In an unassuming office building in Mechanicsville, Virginia, there are secrets from the old country. Two friends, Oliviero (Olli) Colmignoli and Charles (Chip) Vosmik, have been sharing these secrets with chefs and foodies for the past six years, and their efforts have taken hold.
According to Chip, it started over a glass of wine and some prosciutto brought by Olli from his family home in Parma, Italy. Apparently, the prosciutto from Italy was just superior to what was being made locally. Chip asked Olli,”If I get you some really good pasture-raised pork, could you make prosciutto as good as the stuff you guys make in Italy?”
Cut to 2016, and you can see that the answer was yes. In the intervening years, Olli Salumeria’s catalog has grown to include a host of salami, as well as prosciutto and cooking fats.
Recently, we had the privilege of visiting Olli Salumeria to get a feel for the place that is producing some of the best uncured meat around.
“It really starts with the animals,” says Delia Michael, regional sales manager at Olli (and our tour guide). “They’re antibiotic free from start to finish. The pigs are humanely pasture-raised and fed all-vegetarian feeds.”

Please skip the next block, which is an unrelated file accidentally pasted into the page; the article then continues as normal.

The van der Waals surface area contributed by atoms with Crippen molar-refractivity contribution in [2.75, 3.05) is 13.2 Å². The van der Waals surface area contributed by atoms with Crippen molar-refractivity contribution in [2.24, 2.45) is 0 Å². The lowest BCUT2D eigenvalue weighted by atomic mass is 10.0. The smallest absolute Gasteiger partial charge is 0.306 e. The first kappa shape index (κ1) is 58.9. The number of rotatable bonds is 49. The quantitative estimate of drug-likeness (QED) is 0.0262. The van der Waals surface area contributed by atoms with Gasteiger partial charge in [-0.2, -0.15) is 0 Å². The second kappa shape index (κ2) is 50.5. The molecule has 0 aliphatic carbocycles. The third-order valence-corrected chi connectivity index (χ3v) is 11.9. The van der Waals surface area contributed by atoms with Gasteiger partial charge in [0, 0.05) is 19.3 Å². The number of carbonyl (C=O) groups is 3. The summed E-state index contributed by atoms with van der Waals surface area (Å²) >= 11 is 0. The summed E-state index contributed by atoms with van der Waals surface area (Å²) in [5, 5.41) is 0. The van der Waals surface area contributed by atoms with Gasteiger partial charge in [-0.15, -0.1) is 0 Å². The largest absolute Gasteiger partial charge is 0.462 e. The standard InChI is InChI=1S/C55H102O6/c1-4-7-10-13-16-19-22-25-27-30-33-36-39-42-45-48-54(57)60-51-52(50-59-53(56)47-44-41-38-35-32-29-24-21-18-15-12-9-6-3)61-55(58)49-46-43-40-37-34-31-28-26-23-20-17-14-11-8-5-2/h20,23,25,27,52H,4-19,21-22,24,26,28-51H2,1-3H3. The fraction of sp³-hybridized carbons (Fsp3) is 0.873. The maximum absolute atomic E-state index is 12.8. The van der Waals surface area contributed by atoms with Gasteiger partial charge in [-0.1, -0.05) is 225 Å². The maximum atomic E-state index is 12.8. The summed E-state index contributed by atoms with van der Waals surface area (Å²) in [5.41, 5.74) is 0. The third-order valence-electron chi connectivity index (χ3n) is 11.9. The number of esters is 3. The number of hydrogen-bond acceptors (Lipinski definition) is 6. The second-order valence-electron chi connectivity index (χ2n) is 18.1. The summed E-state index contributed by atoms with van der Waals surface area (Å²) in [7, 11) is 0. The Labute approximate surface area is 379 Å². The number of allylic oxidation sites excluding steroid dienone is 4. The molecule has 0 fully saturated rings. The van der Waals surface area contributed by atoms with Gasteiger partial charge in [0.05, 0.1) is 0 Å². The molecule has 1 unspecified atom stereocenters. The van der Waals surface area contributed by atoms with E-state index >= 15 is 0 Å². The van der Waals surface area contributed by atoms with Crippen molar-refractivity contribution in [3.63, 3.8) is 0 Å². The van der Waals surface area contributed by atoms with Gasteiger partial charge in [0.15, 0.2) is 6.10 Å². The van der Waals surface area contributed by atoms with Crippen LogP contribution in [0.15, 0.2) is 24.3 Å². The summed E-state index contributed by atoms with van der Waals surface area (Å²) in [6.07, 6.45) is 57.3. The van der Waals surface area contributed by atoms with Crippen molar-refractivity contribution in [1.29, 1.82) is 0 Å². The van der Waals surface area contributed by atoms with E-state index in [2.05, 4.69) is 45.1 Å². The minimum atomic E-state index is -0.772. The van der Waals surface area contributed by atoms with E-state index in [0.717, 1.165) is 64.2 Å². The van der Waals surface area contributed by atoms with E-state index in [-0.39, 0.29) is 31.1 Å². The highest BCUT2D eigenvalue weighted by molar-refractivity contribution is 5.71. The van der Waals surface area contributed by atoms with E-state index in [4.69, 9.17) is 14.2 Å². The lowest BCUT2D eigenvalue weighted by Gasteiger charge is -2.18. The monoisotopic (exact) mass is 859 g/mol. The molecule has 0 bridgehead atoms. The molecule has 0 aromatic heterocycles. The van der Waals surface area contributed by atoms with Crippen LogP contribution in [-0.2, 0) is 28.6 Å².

Olli uses pork heritage breeds which are never fed animal by-products. The quality of the salami is directly affected by the quality of the pork, so Olli goes to great lengths to obtain the best pigs available in the USA.
In addition to being richer tasting, pasture-raised pork is significantly higher in Vitamin E and selenium than conventionally raised pork, according to Don C. Mahan, Professor of Animal Sciences at Ohio State University.
From start to finish, it’s a labor of love – from the family-owned, sustainable farms to the painstakingly aged salami. The amount of careful, personal attention that the salami receives is staggering, really.
The spices for each batch are hand-mixed each time, following a 160-year-old family recipe. After the pork and spices are mixed and fed into the natural casing, they are hung, by hand, to begin the slow curing process. The salami are sprayed with a benign, white mold (penicillin, actually, similar to the cheese making process) and aged at around 70 degrees Fahrenheit for four to six weeks.
This is another point of departure, as Olli Salami is not cooked. The slow cure process in place of low-temp cooking maintains the texture and flavor of authentic Italian salami. Products are hung in nets or laid on racks for drying, where they are closely monitored for appearance, taste, and water activity (moisture levels) in their state-of-the-art curing rooms. Every product is individually lot-tracked so they can easily pinpoint farm origin and other characteristics. All of Olli’s products are free from added nitrites and nitrates, gluten, and all other major allergens.
If you want a taste of the Old World, try Olli Salumeria.